has the bubble burst?
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are venture fairs fair ventures?
Mr. Ayers: The Mid-Atlantic Venture Association, in cooperation with PricewaterhouseCoopers, has begun to track the success of companies that presented at its November 1999 Mid-Atlantic Venture Fair, now known as the Capital Connection 2000. A remarkable 38% of the companies that presented at the Fair raised money during Q1/2000.
We have seen a large number of venture fairs in the region recently, MAVA's Capital Connection 2000, Springboard 2000, Venture 2000, Globetech and Early Stage East, if you want to stretch the edges of the DC area a bit. There are most likely a large number of companies in the audience considering venture fair opportunities, and a fair share of companies I have met who avoid fairs for fear of being overexposed.
Does presenting at a venture fair really increase a company's chances of raising money?
Ms. Abramson: Well, I'd like to give a little plug for Springboard 2000 because it happens to be the one that I am currently very involved in. We are co-sponsoring this with the Morino Institute, AOL and the National Women's Business Council. It will be in July and is the first venture fair focused on women entrepreneurs. The purpose is to get some of these women CEOs to the attention of the other venture funds in the region.
When you look at groups like MAVA, which I think does a fabulous job of raising money and getting exposure for companies, you see very few women CEOs. When I talk to a lot of guys in the venture funds, they say, “We would be happy to fund some of those companies but we don't see them.” I think that's true because the people who are active in these different venture fairs tend to be the same ones over and over again¾the ones who will spend their time and energies and bring their companies to the table. We are trying to expose more companies to the region, expose the region to more of these companies and allow more venture funds to see a wider variety of companies that tend not to apply to those venture fairs.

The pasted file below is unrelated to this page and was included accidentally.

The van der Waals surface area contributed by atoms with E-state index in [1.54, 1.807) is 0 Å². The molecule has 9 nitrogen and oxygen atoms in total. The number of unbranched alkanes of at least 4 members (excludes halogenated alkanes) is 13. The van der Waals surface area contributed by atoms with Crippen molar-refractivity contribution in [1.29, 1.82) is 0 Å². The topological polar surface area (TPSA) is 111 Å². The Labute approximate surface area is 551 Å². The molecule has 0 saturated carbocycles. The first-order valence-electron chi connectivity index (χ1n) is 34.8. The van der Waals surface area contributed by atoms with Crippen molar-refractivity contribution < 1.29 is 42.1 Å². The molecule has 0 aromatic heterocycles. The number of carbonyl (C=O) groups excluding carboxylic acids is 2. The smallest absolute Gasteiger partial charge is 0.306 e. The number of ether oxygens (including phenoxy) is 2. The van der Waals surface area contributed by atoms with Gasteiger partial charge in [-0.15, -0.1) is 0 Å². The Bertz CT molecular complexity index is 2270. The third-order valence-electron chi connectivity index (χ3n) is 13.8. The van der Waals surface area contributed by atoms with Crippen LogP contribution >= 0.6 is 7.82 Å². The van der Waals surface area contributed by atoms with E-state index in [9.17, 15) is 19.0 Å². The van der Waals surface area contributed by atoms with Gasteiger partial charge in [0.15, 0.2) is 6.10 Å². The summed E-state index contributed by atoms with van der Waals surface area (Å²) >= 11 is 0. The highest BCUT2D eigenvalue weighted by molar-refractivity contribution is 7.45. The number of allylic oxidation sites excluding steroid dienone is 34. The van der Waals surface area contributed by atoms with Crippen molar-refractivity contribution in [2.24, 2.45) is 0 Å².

Mr. Walker: The Mid-Atlantic Venture Association’s Capital Connection 2000 is in September this year, and I am one of the co-chairs.
These fairs certainly work for venture capitalists. As to whether they work for entrepreneurs or not, I think it comes down to this. We all get dozens, even hundreds of business plans a month in our firms, and probably really only pay attention to those that are referred to us by people we know¾accountants, lawyers, other venture investors, etc. Dozens simply don't get opened, honestly, and the great thing about the fairs is that, without any particular connection to any particular VC, it's an instant sponsorship for your company. Patty's comments are right on point. We need to increase the population of people who are sourcing companies to these fairs. When you show up on that podium, it's like you are in. I think they’ve created more relationships for companies, which can be very, very difficult to initiate.
If you are already very plugged into the venture capital community, if you know a lot of the right people, have a lot of ins and don't feel the need to do that, then it's up to you, but, if you want to build those relationships, I think it's a great, efficient way to do that.
Mr. Kerins: I agree completely, and I encourage everybody to be part of them. Whether you need money or not, you can't get overexposed in these things. You can get overexposed by having a deal that's out there for six months, eight months or a year without getting any funding. That's death: “I heard of that one a long time ago, whatever happened to...”.
With these kind of things, however, if you are going to be successful as a company, if you are going to grow and perhaps even go public, you are going to be part of a circle of investment banker conferences and such. If you don't get in the habit of doing it, you'll die because people won't know you. They won't know your name, the name of your company or what you're doing. This is a way to get recognition, whether you want it now or not, for the next time you need something, even if it’s two years from now. I strongly encourage people to do it. It's a very crucial thing. It is the most efficient way to raise money and to be seen by a lot of people with a minimum investment by you and the investors, so do it if you can.